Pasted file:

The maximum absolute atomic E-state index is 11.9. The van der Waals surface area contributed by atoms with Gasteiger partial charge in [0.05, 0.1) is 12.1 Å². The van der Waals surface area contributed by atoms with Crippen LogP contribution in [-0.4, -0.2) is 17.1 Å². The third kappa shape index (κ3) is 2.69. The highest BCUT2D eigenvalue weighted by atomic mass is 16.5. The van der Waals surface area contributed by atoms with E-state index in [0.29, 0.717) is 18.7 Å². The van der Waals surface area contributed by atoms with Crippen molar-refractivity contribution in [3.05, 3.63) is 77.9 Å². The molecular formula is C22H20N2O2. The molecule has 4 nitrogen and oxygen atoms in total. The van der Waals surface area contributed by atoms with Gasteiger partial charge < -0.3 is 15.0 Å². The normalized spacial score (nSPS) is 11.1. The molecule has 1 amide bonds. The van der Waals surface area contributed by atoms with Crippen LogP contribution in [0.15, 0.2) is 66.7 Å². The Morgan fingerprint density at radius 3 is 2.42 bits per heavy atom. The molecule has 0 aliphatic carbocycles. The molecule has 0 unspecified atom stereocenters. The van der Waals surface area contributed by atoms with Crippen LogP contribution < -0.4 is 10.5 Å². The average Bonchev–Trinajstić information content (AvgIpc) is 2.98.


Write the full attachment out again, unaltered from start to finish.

The maximum absolute atomic E-state index is 11.9. The van der Waals surface area contributed by atoms with Gasteiger partial charge in [0.05, 0.1) is 12.1 Å². The van der Waals surface area contributed by atoms with Crippen LogP contribution in [-0.4, -0.2) is 17.1 Å². The third kappa shape index (κ3) is 2.69. The highest BCUT2D eigenvalue weighted by atomic mass is 16.5. The van der Waals surface area contributed by atoms with E-state index in [0.29, 0.717) is 18.7 Å². The van der Waals surface area contributed by atoms with Crippen molar-refractivity contribution in [3.05, 3.63) is 77.9 Å². The molecular formula is C22H20N2O2. The molecule has 4 nitrogen and oxygen atoms in total. The van der Waals surface area contributed by atoms with Gasteiger partial charge < -0.3 is 15.0 Å². The normalized spacial score (nSPS) is 11.1. The molecule has 1 amide bonds. The van der Waals surface area contributed by atoms with Crippen LogP contribution in [0.15, 0.2) is 66.7 Å². The Morgan fingerprint density at radius 3 is 2.42 bits per heavy atom. The molecule has 0 aliphatic carbocycles. The molecule has 0 unspecified atom stereocenters. The van der Waals surface area contributed by atoms with Crippen LogP contribution < -0.4 is 10.5 Å². The average Bonchev–Trinajstić information content (AvgIpc) is 2.98.